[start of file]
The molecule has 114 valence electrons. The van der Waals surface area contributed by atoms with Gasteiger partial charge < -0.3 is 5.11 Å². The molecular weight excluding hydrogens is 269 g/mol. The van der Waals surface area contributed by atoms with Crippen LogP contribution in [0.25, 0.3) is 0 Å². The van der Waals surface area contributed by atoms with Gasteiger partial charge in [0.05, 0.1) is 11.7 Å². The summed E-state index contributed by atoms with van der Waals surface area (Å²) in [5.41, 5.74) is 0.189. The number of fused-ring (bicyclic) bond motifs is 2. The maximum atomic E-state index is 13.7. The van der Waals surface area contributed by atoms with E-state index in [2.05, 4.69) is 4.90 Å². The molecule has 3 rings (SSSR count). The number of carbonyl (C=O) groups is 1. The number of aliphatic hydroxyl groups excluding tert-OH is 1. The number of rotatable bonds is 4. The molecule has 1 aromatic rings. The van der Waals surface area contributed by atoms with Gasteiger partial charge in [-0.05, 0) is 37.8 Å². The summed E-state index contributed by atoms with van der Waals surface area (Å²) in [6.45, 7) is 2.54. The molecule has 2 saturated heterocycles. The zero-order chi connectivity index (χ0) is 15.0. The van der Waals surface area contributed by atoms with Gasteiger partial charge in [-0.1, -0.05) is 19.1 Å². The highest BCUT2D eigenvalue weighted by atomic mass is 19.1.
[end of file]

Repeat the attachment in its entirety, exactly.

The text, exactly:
The molecule has 114 valence electrons. The van der Waals surface area contributed by atoms with Gasteiger partial charge < -0.3 is 5.11 Å². The molecular weight excluding hydrogens is 269 g/mol. The van der Waals surface area contributed by atoms with Crippen LogP contribution in [0.25, 0.3) is 0 Å². The van der Waals surface area contributed by atoms with Gasteiger partial charge in [0.05, 0.1) is 11.7 Å². The summed E-state index contributed by atoms with van der Waals surface area (Å²) in [5.41, 5.74) is 0.189. The number of fused-ring (bicyclic) bond motifs is 2. The maximum atomic E-state index is 13.7. The van der Waals surface area contributed by atoms with E-state index in [2.05, 4.69) is 4.90 Å². The molecule has 3 rings (SSSR count). The number of carbonyl (C=O) groups is 1. The number of aliphatic hydroxyl groups excluding tert-OH is 1. The number of rotatable bonds is 4. The molecule has 1 aromatic rings. The van der Waals surface area contributed by atoms with Gasteiger partial charge in [-0.05, 0) is 37.8 Å². The summed E-state index contributed by atoms with van der Waals surface area (Å²) in [6.45, 7) is 2.54. The molecule has 2 saturated heterocycles. The zero-order chi connectivity index (χ0) is 15.0. The van der Waals surface area contributed by atoms with Gasteiger partial charge in [-0.1, -0.05) is 19.1 Å². The highest BCUT2D eigenvalue weighted by atomic mass is 19.1.